Bobby Flay's Tip For Perfect Grilled Corn

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There are certain produce items that are emblematic of summer, among them tomatoes, okra, peaches, and cherries (via Food & Wine). Many of the home cooks among us look forward to these all-stars all year long, rushing to incorporate them into summer salads and desserts when they finally hit grocery stores and farmers' markets. And of all the prized summer produce, there's perhaps no item as eagerly anticipated as sweet summer corn, whose golden ears grace those of us in the United States from late spring through early fall, depending on the state (via When Is The Season).

Fresh corn is a standout in so many summer dishes, from bright, colorful corn salad to the citrusy, cheese-sprinkled grilled corn cobs known as elotes. Grilled corn is almost a category unto itself, with recipe variations featuring miso butter and red pepper jelly glaze, to name a couple accompaniments. If you've grilled corn yourself, then you know that techniques vary, with some cooks removing the husks prior to cooking and others swearing by leaving them on (via A Couple Cooks). So needless to say, we were interested to see which method celebrity chef — and grilling expert — Bobby Flay opts for when preparing this summer BBQ classic.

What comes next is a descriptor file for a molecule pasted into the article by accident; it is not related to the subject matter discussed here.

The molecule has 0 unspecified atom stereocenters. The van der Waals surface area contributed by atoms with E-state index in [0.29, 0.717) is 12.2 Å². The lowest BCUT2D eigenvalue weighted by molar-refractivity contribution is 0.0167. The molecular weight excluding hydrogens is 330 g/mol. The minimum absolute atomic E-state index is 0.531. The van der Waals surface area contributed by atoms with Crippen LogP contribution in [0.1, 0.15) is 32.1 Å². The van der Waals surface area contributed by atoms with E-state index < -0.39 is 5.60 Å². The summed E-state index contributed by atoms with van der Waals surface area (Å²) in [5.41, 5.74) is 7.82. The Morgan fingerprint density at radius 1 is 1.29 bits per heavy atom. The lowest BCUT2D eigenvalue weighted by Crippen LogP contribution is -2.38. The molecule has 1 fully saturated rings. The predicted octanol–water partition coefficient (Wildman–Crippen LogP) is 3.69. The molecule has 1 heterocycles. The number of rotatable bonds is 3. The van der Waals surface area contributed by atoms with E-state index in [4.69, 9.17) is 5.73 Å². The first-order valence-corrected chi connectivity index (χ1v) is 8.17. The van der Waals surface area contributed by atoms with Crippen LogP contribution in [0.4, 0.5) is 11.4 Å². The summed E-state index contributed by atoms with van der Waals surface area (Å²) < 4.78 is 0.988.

Bobby Flay removes the corn silk but leaves the husks intact

When it comes to grilling corn, some recipes call for shucking the ears, while others leave the husks on in order to protect the delicate kernels and prevent them from drying out on the grill. Count chef Bobby Flay in the latter camp: One of his "10 Commandments of Grilling" cites a three-step process of pulling back the husks from the ears, removing the corn silk, replacing the husks, and then soaking the corn in water for 20 minutes, which helps hydrate the husks and prevent them from completely burning and possibly creating a grill flareup when they hit the grates (via The Spruce Eats). Finally, Flay places the corn cobs directly on the grill, where they should take about eight to 10 minutes to cook.

After grilling, the husks and any remaining corn silk can be removed, and then it's time to dig in with butter, salt, and any other accompaniments of your choice. Flay says his method produces "the juiciest and crunchiest corn ever," and that sounds pretty good to us.